Heart of Louisiana: ‘Glamping’ in state parks

Updated: Dec. 1, 2020 at 8:27 PM CST
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ST. TAMMANY PARISH, La. (WVUE) - If the urge to spend more time outdoors has you thinking about a camping trip, but you don’t have all of the gear, there is a comfortable option at some Louisiana state parks. It’s called glamping, where you get a nice large tent with a bed and outdoor furniture.

There’s something almost magical about a campfire, the flames dancing above a few small logs, casting light and shadows in the forest.

“I think it’s a great opportunity for people who, you know, aren’t wanting to dedicate, uh, you know, hundreds of dollars to camping equipment and still want that experience,” Tentrr Camp Host Patrick McPike said.

McPike is the campground host at Fontainebleau State Park in Mandeville for a new kind of camping experience that’s not exactly roughing it.

He makes sure sites provided by the outdoor company Tentrr are ready for guests to move in, with extras like luxury beds.

“We also provide a picnic table with two benches. We’ve got a storage area. So, if you wanted to bring food, cook it over the stove, you know, over the fire pit, come here and have a nice little sit-down dinner,” McPike explained.

The large tents have wood floors and a porch with Adirondack chairs. Visitors can walk outside and get a nice view of the pond.

Eight Louisiana state parks now have the glamping experience. It’s about half the cost of a state park cabin and comes at a time of growing demand from families who want to get outdoors.

“Visitation has been up in a lot of areas, especially for the state parks. As people look for things to do outside that are safe and socially distanced. The Tentrr sites, the locations of the more hand chosen because of their remoteness, which makes them quiet. And you’re more likely to be able to interact with nature. You’ll see wildlife,” Rebecca Rundell with Louisiana State Parks said.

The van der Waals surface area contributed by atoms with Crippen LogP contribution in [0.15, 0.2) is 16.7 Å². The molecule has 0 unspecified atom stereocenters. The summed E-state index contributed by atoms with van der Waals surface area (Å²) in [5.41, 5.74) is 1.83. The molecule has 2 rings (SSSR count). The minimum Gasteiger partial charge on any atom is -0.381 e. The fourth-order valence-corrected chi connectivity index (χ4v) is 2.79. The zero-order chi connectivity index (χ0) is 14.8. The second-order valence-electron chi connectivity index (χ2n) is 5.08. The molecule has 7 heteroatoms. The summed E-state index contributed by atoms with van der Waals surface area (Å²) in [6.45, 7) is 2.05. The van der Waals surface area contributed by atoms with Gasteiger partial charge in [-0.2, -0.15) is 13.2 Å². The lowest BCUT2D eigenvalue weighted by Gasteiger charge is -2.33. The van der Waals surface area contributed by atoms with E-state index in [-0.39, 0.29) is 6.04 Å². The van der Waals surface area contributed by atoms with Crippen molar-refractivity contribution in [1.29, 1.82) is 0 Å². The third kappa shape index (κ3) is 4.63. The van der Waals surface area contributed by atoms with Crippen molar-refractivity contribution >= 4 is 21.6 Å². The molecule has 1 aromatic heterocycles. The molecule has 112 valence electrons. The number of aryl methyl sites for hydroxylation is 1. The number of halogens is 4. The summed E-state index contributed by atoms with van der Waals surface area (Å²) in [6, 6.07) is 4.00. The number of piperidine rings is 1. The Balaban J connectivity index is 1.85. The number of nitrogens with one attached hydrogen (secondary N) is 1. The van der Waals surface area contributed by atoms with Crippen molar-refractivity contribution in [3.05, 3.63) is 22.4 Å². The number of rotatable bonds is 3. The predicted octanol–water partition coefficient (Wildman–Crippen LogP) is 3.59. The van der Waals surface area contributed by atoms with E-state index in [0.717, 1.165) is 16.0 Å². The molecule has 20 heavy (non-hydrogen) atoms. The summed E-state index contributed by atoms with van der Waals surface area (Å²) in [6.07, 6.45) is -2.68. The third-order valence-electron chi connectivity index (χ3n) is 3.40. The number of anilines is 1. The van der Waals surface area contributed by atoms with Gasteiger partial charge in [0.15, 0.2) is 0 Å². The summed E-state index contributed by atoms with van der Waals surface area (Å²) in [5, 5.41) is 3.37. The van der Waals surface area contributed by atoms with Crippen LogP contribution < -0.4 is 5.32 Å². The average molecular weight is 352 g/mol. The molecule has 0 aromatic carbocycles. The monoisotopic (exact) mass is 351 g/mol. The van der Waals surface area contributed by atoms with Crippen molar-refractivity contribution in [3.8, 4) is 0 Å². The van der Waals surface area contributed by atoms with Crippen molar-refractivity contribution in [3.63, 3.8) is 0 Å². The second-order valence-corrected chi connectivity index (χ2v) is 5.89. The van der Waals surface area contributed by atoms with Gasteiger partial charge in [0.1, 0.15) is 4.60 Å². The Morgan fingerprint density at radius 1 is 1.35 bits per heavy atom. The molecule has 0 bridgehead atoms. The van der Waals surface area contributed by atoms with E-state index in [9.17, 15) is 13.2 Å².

At Fontainebleau, there are three glamping sites located on remote beaches. You can only get there by paddling a canoe or kayak.

“Our farthest one is about a 20-minute to a 30-minute paddle from where you launch out of inside the state park,” McPike said.

Visitors are at the mercy of wind and waves on Lake Pontchartrain, which can make for a challenging paddle. But when you get there, you are rewarded with a wonderful view. And after dark, you see the moon stars and planets above the distance city lights 25 miles away. If you prefer to reach your campsite by trail, there are other remote sites.

“They’re wrapped around a pond, they’re in the woods, you can barely see one from the next, so you still get that remote feeling,” McPike said.

They also provide tents that can fit up to six people if you want your kids to have an extra space.

At night, people hear the sounds of crickets and frogs and the crackle of a campfire. As visitors settle in for a night in the woods, in a tent where most of the work is done for you, it’s time to relax.

Starting Tuesday (Dec. 1) people can reserve a glamping tent site at eight Louisiana state parks.


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